When Air Labrador ceased to exist last week, its longest serving pilot figured that was as good a time as any to end his highly respected career. Lester Powell spent 44 years engaged in some of the most challenging flying on Earth, ensuring people and freight could move in and out of the far-flung communities of northern Labrador and Quebec. “When you’ve flown in as much weather — and often without [instrument flight rules and] things like that — and you’re able to hang up your headset and still be here and be safe, it’s worth celebrating,” Dempster said. Although he spent more than four decades and 35,000 flight hours at Air Labrador, he was only there for half of the airline’s life. It was founded in 1948 and was one of the longest lived airlines in the world until last week when it became part of a new venture called Air Borealis.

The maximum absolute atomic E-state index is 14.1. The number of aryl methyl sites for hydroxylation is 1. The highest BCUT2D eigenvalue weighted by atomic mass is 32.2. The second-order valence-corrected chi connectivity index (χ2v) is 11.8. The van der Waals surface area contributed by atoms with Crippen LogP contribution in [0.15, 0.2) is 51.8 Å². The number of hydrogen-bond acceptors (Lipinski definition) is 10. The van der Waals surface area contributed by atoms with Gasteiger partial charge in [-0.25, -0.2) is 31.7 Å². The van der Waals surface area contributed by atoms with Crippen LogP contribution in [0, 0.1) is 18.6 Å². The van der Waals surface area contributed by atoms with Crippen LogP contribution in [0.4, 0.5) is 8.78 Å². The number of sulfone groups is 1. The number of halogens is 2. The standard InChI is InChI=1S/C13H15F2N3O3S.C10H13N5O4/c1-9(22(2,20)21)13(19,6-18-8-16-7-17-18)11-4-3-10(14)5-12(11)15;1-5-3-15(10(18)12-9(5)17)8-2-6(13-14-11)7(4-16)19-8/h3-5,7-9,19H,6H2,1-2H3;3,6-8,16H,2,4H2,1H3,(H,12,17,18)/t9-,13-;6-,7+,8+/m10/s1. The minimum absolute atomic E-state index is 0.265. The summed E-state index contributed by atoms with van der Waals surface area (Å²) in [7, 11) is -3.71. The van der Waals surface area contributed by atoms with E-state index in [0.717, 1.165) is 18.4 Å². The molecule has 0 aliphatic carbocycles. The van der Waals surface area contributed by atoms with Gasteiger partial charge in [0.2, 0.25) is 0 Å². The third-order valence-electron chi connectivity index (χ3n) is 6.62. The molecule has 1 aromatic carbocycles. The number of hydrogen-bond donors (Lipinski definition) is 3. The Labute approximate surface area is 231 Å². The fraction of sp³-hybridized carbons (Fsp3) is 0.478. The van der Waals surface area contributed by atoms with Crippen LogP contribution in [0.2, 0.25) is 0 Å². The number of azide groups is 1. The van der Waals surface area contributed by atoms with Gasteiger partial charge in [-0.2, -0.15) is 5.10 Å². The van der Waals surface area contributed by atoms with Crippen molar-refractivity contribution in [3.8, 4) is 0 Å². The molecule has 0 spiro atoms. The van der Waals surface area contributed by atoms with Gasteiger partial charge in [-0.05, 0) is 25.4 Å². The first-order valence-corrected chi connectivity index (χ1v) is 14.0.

Air Borealis is the amalgamation of Air Labrador, which is owned by the Inuit-owned Nunatsiavut Group of Companies and Innu Mikun, owned by the Innu Development Limited Partnership. Innu Mikun was run by PAL Airlines and the new airline will be run by PAL. The amalgamation has created a monopoly but rather than compete for passengers the schedules of the two carriers can be adjusted to provide expanded service. New flights will be added and the greater availability of aircraft will ensure faster response times for needed services. Innu and Inuit residents will get discounted fares on Air Borealis.